Rangers fans hoping for a Matthew Tkachuk trade shouldn’t be upset with prior moves

matthew tkachuk
Nov 6, 2021; Calgary, Alberta, CAN; Calgary Flames left wing Matthew Tkachuk (19) and New York Rangers defenseman Jacob Trouba (8) battle for the puck during the first period at Scotiabank Saddledome. Mandatory Credit: Sergei Belski-USA TODAY Sports

The trade rumors began to fly the moment news broke that Matthew Tkachuk was not going to sign long-term with the Calgary Flames. Every NHL fanbase started fantasizing about the 24 year-old superstar wearing their jersey.

I mean, who wouldn’t want a power forward with skill. In 2021-22, he recorded 42 goals and 104 points in 82 contests. Plus he’s an agitator that knows how to get opponents off their game. Tkachuk is basically a perfect hockey player.

Truthfully, nothing is more fun and intriguing than speculating what it would take to get a superstar on your favorite team. So when the trade proposals started coming in, I think everyone was interested.

Of course, some of these proposals would make even the most wild fantasy hockey general managers shake their heads. And many people forget about that silly little CBA Salary Cap that even eliminates some of the best trade scenarios.

Forget about Matthew Tkachuk

Tkachuk has already given the Flames a list of teams with whom he would sign a long-term contract. Per The Athletic’s report, that includes the likes of St. Louis, Vegas, Florida, Nashville and Dallas. The Rangers aren’t even on his list, and despite the team’s past interest, that should be enough to end any make-believe trade.

Regardless, the reality is the Rangers DO NOT have the cap space to take on Tkachuk’s next contract which is expected to be 7 years and between $8M to $9M per season.

Currently, the team has 5 players heading into the 2022-23 season with FULL NO MOVE CLAUSES. They are as follows:

  • Artemi Panarin ($11.6M)
  • Mika Zibanejad ($8.5M)
  • Jacob Trouba ($8M)
  • Chris Kreider ($6.5M)
  • Vincent Trocheck ($5.6M)

In total, those players amount to $40.2 million and take up 48.75% of the team’s cap space. So unless you want to trade Adam Fox and his $9.5M cap hit, it’s really hard to give Tkachuk the money he wants.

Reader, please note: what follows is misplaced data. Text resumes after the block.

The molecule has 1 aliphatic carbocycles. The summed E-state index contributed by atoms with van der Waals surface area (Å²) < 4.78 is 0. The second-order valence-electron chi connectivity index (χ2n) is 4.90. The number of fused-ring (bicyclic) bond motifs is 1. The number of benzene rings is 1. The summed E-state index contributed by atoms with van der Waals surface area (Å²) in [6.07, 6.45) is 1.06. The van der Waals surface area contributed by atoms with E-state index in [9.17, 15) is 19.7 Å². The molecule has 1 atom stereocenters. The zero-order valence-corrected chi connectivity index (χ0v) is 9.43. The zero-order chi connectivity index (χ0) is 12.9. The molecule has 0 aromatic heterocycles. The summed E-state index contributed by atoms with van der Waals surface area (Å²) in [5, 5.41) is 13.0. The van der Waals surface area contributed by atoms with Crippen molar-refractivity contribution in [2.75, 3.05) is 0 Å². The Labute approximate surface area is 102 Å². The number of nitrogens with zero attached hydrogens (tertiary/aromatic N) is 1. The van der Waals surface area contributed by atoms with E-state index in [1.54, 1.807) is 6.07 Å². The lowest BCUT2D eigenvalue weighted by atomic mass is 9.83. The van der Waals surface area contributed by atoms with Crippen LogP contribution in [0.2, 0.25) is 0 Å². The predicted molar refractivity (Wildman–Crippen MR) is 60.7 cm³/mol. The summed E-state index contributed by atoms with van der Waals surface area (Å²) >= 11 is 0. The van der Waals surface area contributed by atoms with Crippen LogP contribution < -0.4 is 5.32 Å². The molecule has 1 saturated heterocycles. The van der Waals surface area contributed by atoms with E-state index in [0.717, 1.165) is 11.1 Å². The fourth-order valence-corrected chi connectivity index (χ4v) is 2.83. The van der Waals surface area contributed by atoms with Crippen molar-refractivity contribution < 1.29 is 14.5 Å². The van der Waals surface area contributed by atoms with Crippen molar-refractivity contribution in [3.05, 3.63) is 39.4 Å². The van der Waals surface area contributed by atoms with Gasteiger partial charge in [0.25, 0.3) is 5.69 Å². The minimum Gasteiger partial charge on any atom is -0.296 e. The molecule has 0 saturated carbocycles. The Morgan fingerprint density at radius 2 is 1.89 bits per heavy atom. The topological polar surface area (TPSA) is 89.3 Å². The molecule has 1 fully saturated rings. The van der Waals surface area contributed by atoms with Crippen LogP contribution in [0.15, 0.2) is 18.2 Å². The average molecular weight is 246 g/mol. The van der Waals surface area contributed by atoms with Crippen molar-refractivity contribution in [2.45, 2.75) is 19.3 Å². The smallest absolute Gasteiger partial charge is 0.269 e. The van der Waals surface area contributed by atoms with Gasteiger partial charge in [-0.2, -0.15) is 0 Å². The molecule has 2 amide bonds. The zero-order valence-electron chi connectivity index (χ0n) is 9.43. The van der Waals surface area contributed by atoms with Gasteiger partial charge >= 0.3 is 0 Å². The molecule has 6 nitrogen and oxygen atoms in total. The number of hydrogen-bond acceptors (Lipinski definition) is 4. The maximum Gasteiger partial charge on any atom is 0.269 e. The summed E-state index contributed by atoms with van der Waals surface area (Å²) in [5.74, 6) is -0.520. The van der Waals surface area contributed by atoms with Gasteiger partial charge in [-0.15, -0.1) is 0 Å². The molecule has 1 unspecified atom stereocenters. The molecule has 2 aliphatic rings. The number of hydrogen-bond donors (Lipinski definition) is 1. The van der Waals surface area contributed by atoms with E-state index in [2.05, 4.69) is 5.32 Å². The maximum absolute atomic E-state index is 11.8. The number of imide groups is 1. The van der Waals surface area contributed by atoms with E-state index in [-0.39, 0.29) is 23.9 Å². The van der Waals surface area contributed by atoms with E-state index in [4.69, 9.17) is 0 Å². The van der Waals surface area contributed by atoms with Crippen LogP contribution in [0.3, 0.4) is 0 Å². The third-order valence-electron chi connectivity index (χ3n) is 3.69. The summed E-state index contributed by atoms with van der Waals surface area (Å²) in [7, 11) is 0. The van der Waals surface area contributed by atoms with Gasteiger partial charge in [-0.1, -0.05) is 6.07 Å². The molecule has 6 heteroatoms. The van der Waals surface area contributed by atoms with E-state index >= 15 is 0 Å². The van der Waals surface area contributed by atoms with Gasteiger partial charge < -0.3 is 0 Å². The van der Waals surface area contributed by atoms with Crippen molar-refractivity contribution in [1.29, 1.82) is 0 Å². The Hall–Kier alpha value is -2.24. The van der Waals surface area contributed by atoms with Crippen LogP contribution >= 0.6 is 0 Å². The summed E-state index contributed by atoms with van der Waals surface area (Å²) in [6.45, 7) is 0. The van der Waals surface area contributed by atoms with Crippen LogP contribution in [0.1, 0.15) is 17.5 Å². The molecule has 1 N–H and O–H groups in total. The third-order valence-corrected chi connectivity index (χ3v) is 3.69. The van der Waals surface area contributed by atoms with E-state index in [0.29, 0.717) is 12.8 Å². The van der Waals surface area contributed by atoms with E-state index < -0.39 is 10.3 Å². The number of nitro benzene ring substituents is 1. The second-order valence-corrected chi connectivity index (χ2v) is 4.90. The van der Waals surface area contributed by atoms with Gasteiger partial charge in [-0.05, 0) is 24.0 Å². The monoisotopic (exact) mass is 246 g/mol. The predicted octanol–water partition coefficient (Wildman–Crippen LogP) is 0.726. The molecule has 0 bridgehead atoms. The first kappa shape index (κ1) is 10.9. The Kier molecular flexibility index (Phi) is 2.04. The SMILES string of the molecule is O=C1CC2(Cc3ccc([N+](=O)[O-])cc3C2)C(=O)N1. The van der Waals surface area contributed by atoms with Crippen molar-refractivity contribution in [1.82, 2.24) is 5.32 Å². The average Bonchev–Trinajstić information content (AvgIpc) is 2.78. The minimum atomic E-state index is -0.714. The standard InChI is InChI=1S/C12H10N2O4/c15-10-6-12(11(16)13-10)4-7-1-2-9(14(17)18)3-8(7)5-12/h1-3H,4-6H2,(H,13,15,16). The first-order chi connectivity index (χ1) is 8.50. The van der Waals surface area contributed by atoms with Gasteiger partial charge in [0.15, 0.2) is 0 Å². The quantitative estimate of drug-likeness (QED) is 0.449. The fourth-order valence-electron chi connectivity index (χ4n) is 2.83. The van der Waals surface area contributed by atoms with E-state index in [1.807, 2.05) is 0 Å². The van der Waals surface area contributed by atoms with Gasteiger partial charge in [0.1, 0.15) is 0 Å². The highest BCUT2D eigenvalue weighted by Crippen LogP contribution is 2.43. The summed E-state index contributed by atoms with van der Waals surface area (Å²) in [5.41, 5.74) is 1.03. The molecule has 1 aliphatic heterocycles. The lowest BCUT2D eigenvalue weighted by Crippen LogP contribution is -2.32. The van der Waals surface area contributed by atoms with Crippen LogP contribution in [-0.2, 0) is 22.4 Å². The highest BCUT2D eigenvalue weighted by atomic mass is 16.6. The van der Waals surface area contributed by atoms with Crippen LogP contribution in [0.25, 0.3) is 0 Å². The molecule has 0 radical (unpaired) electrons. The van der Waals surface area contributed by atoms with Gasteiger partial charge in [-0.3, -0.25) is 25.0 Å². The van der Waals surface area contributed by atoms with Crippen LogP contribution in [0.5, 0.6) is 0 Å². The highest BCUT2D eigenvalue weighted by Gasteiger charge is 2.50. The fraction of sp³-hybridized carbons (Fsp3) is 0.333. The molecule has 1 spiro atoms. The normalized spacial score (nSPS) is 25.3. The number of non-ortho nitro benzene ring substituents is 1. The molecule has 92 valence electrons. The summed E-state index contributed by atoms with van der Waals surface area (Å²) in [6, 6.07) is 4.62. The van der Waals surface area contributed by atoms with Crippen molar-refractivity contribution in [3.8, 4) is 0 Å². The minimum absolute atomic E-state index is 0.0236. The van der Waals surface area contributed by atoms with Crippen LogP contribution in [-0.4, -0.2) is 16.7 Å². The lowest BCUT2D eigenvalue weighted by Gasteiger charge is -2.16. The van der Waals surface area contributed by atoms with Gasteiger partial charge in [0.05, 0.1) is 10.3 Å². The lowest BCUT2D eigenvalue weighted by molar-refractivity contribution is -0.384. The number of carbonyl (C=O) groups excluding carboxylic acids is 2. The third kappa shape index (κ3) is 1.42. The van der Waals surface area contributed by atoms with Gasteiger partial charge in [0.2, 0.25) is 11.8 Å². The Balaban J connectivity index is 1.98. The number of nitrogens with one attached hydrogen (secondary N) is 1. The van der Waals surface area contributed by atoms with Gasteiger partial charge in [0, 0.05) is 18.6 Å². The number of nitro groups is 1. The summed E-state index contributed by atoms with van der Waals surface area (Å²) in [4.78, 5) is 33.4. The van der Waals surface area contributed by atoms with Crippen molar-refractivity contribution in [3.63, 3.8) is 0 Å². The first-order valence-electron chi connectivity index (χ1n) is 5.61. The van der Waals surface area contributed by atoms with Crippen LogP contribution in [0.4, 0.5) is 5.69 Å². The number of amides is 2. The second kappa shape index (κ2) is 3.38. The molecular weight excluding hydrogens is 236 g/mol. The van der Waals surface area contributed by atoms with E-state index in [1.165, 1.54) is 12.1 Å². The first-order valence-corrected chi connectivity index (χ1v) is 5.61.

Per CapFriendly, the Rangers have $4.8M in space remaining with RFA Kaapo Kakko still to sign.

Remember, you need to field a full roster of 20 players each night and have at least two reserves. Any good GM would also leave around $1M for an emergency call up.

Don’t go blaming anyone for the situation

Matthew Tkachuk
Jan 2, 2020; Calgary, Alberta, CAN; Calgary Flames left wing Matthew Tkachuk (19) controls the puck against the New York Rangers during the first period at Scotiabank Saddledome. Mandatory Credit: Sergei Belski-USA TODAY Sports

In the aftermath of the Tkachuk news and subsequent realization that a trade to the Rangers would be unlikely, fans began to lament some of the current contracts on the team.

First off, no one was ready for this scenario. Tkachuk is a pending RFA and many felt he would at least sign a bridge deal with the Flames.

Want proof.

The team he’s been most rumored to eventually play for in his career, the St. Louis Blues have just $625,000 in cap space. That means a whole lot of other trades to move out salary in order to accommodate Tkachuk.

Blaming the Rangers for signing or extending players over the last few years is unfair. One Blueshirts that’s drawn the most criticism is Jacob Trouba.

Does Trouba make a little too much money? Sure.

Is it his fault that the Rangers gave him no-trade protection? No.

Is it the Rangers fault? Also no.

That’s the cost of doing business in the NHL these days. New York at the time desperately needed a right handed shut down defender that could play big minutes, and Trouba was it.

At the time, Adam Fox was just a highly-touted prospect and the Rangers hadn’t drafted Braden Schneider yet. And in fairness, you couldn’t project how quickly they both would be excellent NHL players.

Since we are on the topic of being fair, Trouba has been very good for the Rangers. His particular brand of hard-hitting hockey translates well in the playoffs, and he helped turn the Penguins series around by not being afraid to step up on Sidney Crosby.

Hindsight is 20/20.

At the end of the day, if NHL GM’s could accurately predict the future they probably wouldn’t do more than half the moves they make.

Listen, Tkachuk is going to be traded. If I had to pick one place where he’s most likely to land off his list, it would be the Dallas Stars. They have the most cap space available with $11.4 million and the assets to get a deal done.

That doesn’t mean it’s where he will end up. It also doesn’t mean it will be his last stop. Who knows, maybe Tkachuk winds up on the Rangers one day, it just won’t be this summer. But if we’re playing that game, I think the Blues will be his final destination.

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